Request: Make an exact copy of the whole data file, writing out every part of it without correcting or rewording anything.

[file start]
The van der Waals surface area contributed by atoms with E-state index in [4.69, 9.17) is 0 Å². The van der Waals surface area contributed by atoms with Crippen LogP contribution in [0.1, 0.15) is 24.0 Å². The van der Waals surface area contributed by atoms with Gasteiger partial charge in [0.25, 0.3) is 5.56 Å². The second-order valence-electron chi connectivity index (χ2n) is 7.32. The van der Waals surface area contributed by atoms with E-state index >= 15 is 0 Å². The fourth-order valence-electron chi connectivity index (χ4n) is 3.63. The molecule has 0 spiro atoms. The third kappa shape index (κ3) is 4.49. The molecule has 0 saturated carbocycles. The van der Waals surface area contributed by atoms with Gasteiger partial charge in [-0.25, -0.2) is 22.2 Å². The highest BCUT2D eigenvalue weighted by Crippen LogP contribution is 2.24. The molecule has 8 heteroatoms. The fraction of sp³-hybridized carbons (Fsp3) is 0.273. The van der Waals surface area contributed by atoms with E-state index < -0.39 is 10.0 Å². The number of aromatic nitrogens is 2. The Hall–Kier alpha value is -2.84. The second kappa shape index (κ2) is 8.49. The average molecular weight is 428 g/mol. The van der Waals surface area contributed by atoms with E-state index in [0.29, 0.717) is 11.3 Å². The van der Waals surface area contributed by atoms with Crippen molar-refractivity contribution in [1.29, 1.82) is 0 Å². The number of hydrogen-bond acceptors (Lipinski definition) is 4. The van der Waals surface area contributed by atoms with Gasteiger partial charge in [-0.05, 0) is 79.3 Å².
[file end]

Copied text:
The van der Waals surface area contributed by atoms with E-state index in [4.69, 9.17) is 0 Å². The van der Waals surface area contributed by atoms with Crippen LogP contribution in [0.1, 0.15) is 24.0 Å². The van der Waals surface area contributed by atoms with Gasteiger partial charge in [0.25, 0.3) is 5.56 Å². The second-order valence-electron chi connectivity index (χ2n) is 7.32. The van der Waals surface area contributed by atoms with E-state index >= 15 is 0 Å². The fourth-order valence-electron chi connectivity index (χ4n) is 3.63. The molecule has 0 spiro atoms. The third kappa shape index (κ3) is 4.49. The molecule has 0 saturated carbocycles. The van der Waals surface area contributed by atoms with Gasteiger partial charge in [-0.25, -0.2) is 22.2 Å². The highest BCUT2D eigenvalue weighted by Crippen LogP contribution is 2.24. The molecule has 8 heteroatoms. The fraction of sp³-hybridized carbons (Fsp3) is 0.273. The van der Waals surface area contributed by atoms with E-state index < -0.39 is 10.0 Å². The number of aromatic nitrogens is 2. The Hall–Kier alpha value is -2.84. The second kappa shape index (κ2) is 8.49. The average molecular weight is 428 g/mol. The van der Waals surface area contributed by atoms with E-state index in [0.29, 0.717) is 11.3 Å². The van der Waals surface area contributed by atoms with Crippen molar-refractivity contribution in [1.29, 1.82) is 0 Å². The number of hydrogen-bond acceptors (Lipinski definition) is 4. The van der Waals surface area contributed by atoms with Gasteiger partial charge in [-0.05, 0) is 79.3 Å².